Fact of the Week: Americans Want US to Give Shelter and Support to Child Refugees
A new poll by the Public Religion Research Institute sheds some light on what the U.S. public thinks about the child refugee crisis happening along the country’s southern borders.
When asked what the U.S. should do about the children who are currently arriving from Central America without their parents, 70 percent of respondents say they should “offer shelter and support while beginning a process to determine whether they should be deported or allowed to stay in the U.S.” Only 26 percent want them to be deported immediately back to their home countries.
The poll, which was conducted among a random sample of over 1,000 adults in the U.S., also found that 69 percent of respondents believe that “The children arriving from Central America should be treated as refugees and should be allowed to stay in the U.S. if authorities determine it is NOT safe for them to return to their home country.” Only 27 percent agree that “The children arriving from Central America should be treated as illegal immigrants and should be deported back to their home countries.”
Despite the press coverage of some people displaying ugly hostility toward the refugees, the vast majority of Americans do not share these views. No one is saying we should do away with border protection and open the flood gates to anyone and everyone – in fact, the poll shows that 59 percent either mostly agree or completely agree that “The U.S. should NOT allow children coming from Central America to stay because it will encourage others to ignore our laws and increase illegal immigration.” But most Americans do believe it’s important to provide a safe haven for those who are truly fleeing danger: 71 percent either mostly or completely agree that that we should “provide refugee and protection for all people who come to the U.S. when they are facing serious danger in their home country.” The poll makes it clear that Americans also want a fair process to determine which of the refugees should be able to stay, and protections for all of them while they go through this process.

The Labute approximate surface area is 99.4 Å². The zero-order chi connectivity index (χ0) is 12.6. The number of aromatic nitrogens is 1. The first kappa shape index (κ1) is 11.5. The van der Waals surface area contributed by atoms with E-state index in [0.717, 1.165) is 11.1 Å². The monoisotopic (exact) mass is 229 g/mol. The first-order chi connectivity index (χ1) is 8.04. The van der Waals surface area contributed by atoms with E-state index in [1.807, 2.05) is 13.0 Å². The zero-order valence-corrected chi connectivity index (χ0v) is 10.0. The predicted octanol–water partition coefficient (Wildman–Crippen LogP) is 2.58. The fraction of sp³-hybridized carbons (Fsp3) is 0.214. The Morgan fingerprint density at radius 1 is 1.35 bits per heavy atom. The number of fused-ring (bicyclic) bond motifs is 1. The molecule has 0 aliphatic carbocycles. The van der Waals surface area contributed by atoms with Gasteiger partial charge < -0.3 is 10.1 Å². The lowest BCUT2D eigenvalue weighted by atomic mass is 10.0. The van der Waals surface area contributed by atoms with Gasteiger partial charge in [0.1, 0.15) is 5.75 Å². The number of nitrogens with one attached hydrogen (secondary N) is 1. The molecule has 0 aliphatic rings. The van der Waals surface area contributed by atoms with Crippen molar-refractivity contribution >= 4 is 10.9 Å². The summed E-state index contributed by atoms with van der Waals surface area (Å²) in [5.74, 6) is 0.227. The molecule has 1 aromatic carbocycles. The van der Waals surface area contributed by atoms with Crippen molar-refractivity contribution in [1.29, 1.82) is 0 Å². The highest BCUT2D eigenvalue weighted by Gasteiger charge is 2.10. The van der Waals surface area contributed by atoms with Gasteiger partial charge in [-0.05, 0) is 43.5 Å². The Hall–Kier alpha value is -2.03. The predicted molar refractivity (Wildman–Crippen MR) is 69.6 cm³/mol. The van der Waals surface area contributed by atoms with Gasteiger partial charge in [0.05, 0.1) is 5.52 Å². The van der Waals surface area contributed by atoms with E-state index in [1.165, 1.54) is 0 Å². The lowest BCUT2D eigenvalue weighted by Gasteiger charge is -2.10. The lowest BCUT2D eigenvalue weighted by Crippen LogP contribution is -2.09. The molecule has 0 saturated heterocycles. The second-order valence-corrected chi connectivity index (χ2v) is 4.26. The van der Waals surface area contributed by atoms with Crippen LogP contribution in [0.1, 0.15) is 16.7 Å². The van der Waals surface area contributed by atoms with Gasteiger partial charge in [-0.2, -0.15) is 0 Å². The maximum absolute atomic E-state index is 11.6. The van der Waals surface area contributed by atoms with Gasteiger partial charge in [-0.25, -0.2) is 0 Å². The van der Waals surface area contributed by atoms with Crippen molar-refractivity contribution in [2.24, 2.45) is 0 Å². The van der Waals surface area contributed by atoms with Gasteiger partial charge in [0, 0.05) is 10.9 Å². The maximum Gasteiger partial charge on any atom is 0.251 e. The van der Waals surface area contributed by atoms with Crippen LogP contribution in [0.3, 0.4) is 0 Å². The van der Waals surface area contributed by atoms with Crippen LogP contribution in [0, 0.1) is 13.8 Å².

There’s also been talk about whether the current humanitarian crisis has had any effect on the public’s view of larger immigration reform. When asked how we should deal with immigrants who are currently living in the U.S. illegally, roughly 60 percent say the immigration system should allow them a pathway to citizenship provided they meet certain requirements, while only roughly 20 percent say the immigrants should be identified and deported. These numbers haven’t changed substantially from early April until now.
Congress needs to act immediately to provide additional funds for temporary housing and services to provide for basic needs and protection for these vulnerable children, as well as funds for more judges and legal teams to process cases, to transfer children to more appropriate family settings, and to seek better international solutions. They should do so without policy restrictions that will mean speedier deportations that don’t first allow for a proper assessment of children’s request for safe haven. And they should do so without requiring that other services are cut in order to pay for these emergency needs.
For more information, see our Q&A on the child refugee crisis, and if you haven’t already done so, tell your Senators and Representative to support emergency funding for this humanitarian crisis today.